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NASCAR America: Kyle Larson, Chip Ganassi relationship pays dividends

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Chip Ganassi and Kyle Larson have a most unique relationship that transcends most other owner-driver unions.

When Larson won the A-Main last Wednesday at the Knoxville Nationals, it put him in the championship race on Saturday.

But Larson admitted a bit of hesitation when it came time to ask Ganassi for permission to fly from Michigan International Speedway after Saturday’s final practice.

As it turned out, Larson finished a career-best second at Knoxville and followed it up with his third consecutive Cup win at MIS.

But there was a point in Sunday’s race that Ganassi started questioning himself for allowing Larson to go to Iowa.

Photo courtesy Chip Ganassi Racing

“I was questioning myself in the middle of the race,” Ganassi said. “I was getting ready to take a lot of heat in the media for that, if we didn’t have a good day.

“I don’t want to do something that’ll slow him down, and you run the risk of that when you have a talent like that that wants to go drive other kinds of cars and things.

“I’ve never been a team owner that keeps my drivers from driving other types of cars. You want to do the best you can for the guy all the time and do what you can do.”

In a sense, Larson paid Ganassi back for his faith in him and allowing the Knoxville trip by winning Sunday.

“I think our guys saw the opportunity in front of them with how much exposure I could get if I ran the Knoxville Nationals. I think Chip also understood that,” Larson said. “There’s been so much exposure this week behind me, and to run good at both races will hopefully help us in the search for a replacement sponsor at the end of the year.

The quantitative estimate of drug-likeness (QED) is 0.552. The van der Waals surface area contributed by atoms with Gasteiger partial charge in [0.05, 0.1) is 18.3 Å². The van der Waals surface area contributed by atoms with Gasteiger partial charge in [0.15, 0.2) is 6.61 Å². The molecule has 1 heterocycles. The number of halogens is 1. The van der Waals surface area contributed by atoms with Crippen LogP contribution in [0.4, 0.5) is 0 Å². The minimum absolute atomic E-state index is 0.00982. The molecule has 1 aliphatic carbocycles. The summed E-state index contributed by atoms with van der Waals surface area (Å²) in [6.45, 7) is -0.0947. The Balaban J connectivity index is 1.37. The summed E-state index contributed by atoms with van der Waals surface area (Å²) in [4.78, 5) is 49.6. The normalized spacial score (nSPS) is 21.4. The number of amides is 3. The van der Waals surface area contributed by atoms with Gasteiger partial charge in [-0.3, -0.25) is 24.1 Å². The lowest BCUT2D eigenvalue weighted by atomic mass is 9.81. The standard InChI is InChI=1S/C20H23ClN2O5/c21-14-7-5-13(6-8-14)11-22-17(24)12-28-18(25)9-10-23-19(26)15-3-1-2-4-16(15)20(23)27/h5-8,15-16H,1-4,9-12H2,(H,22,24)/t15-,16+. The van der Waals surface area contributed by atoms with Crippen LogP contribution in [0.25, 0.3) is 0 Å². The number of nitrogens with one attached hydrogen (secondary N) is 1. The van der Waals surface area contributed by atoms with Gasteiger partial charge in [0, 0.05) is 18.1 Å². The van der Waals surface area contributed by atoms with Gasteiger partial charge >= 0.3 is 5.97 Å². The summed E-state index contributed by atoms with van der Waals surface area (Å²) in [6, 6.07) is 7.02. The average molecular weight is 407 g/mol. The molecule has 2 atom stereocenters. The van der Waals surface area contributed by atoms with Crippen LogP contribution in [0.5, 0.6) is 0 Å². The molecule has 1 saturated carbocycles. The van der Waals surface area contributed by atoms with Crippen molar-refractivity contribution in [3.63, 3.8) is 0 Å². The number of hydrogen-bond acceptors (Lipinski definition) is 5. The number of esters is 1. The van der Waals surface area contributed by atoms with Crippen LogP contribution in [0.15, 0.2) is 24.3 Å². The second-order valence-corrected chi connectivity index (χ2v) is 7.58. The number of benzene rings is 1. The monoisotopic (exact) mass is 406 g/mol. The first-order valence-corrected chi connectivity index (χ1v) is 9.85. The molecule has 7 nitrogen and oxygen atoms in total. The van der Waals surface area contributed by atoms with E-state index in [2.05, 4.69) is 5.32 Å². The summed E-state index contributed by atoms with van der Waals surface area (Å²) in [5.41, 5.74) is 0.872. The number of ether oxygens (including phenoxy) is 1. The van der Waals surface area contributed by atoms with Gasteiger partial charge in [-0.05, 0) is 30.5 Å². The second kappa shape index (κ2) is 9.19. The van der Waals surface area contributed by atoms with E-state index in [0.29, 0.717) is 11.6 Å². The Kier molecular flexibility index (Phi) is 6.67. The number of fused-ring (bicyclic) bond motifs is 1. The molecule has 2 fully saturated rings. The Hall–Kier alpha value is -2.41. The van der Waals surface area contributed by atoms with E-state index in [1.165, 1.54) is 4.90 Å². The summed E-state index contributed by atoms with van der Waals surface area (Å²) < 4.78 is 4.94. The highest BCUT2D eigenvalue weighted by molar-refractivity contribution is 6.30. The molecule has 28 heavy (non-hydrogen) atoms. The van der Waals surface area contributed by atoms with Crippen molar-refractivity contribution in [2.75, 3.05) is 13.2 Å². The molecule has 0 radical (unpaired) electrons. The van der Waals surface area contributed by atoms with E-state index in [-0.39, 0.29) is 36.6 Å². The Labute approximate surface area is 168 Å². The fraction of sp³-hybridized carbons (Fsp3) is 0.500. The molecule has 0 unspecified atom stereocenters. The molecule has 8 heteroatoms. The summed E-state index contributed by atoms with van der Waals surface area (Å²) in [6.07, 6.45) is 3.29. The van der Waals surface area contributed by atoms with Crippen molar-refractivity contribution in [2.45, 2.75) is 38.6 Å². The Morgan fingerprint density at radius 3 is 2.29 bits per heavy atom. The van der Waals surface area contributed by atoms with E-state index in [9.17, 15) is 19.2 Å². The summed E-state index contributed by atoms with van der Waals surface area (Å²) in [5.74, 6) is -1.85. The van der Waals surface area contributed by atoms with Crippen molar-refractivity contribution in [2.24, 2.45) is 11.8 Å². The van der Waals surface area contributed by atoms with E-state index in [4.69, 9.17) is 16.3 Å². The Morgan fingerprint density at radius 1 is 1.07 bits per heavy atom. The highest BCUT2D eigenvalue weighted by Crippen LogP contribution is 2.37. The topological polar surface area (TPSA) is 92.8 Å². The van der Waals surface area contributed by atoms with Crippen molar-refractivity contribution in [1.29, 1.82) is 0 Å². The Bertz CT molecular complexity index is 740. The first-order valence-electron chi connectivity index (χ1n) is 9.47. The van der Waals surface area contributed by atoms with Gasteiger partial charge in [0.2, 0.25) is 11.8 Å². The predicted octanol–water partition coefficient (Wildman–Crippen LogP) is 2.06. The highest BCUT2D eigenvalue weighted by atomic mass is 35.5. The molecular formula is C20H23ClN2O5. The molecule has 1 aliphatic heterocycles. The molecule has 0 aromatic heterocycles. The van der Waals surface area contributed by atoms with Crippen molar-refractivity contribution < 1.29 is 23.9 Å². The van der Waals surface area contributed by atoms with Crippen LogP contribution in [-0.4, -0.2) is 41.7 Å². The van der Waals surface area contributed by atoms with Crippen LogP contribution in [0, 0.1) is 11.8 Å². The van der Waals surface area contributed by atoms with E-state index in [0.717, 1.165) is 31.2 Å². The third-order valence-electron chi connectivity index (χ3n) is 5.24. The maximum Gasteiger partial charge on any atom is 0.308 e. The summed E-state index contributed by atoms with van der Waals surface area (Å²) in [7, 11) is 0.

NASCAR America analyst Jeff Burton concurred with Ganassi’s ultimate decision.

“I think you have to let him race,” Burton said. “I think that when you have a guy like Kyle Larson’s that’s young, wants to go race other cars and has proven he can do both successfully, I think it’s okay.

“But there will come a time that when it comes to winning a championship, Kyle needs to focus on what he needs to focus on. And if Kyle can do both and that makes him better on Sunday, then it’s all good.

“What Chip has to decide is that what he does on Saturday night help him on a Sunday afternoon. If there’s ever a question that it doesn’t help him, then Saturday nights will cease.

“You have to be successful on Sunday afternoons if you want to continue your career. It hasn’t been a problem yet, but if you start to see a decline and performance and those kinds of things, I think they’ll have to have a conversation.”

On another front, Larson and Ganassi are almost like son and father, rather than driver and owner.

That’s why with such a close relationship, Larson would likely never go anywhere else because Ganassi gives him so much latitude.

But admittedly, even with their relationship, Larson was still a bit nervous when it came time to ask Ganassi if he could race Saturday night in the sprint car main event in the Knoxville Nationals, where he eventually finished a career-best second place.

Ganassi’s reaction when Larson won Sunday was one of the best seen in NASCAR in a long time.

Not only did Ganassi almost choke crew chief Chad Johnston in joy, he practically gave Larson a concussion when he hit him in the head, also in joy, on the front stretch.

Watch our crew’s analysis on that, as well, and their thoughts on where Ganassi’s reaction ranks among other celebrations this season.

Kyle Busch seeks alterations to Charlotte Roval after test

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Kyle Busch says he’s raised concerns about a couple of turns on Charlotte Motor Speedway’s road course to track officials after taking part in a Goodyear test there this week.

Busch, Trevor Bayne, Kyle Larson and Paul Menard tested Tuesday. Wednesday’s session was rained out and rescheduled for May 1. Busch is the winningest active Cup driver on road courses. He has four career road course victories (two at Sonoma and two at Watkins Glen).